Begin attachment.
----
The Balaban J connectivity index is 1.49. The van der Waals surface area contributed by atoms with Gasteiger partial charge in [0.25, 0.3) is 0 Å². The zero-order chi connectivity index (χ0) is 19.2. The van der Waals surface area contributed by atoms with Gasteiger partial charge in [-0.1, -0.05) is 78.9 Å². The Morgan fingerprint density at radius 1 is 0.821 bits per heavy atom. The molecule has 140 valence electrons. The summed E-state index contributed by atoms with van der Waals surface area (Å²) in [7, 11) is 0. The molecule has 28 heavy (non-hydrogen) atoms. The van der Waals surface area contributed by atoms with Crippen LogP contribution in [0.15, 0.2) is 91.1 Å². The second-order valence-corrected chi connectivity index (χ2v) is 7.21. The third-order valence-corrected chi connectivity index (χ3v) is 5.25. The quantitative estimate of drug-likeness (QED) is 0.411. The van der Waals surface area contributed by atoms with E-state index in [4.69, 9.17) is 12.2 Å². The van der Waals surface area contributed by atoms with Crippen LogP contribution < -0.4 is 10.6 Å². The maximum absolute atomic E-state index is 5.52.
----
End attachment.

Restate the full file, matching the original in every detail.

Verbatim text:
The Balaban J connectivity index is 1.49. The van der Waals surface area contributed by atoms with Gasteiger partial charge in [0.25, 0.3) is 0 Å². The zero-order chi connectivity index (χ0) is 19.2. The van der Waals surface area contributed by atoms with Gasteiger partial charge in [-0.1, -0.05) is 78.9 Å². The Morgan fingerprint density at radius 1 is 0.821 bits per heavy atom. The molecule has 140 valence electrons. The summed E-state index contributed by atoms with van der Waals surface area (Å²) in [7, 11) is 0. The molecule has 28 heavy (non-hydrogen) atoms. The van der Waals surface area contributed by atoms with Crippen LogP contribution in [0.15, 0.2) is 91.1 Å². The second-order valence-corrected chi connectivity index (χ2v) is 7.21. The third-order valence-corrected chi connectivity index (χ3v) is 5.25. The quantitative estimate of drug-likeness (QED) is 0.411. The van der Waals surface area contributed by atoms with E-state index in [4.69, 9.17) is 12.2 Å². The van der Waals surface area contributed by atoms with Crippen LogP contribution < -0.4 is 10.6 Å². The maximum absolute atomic E-state index is 5.52.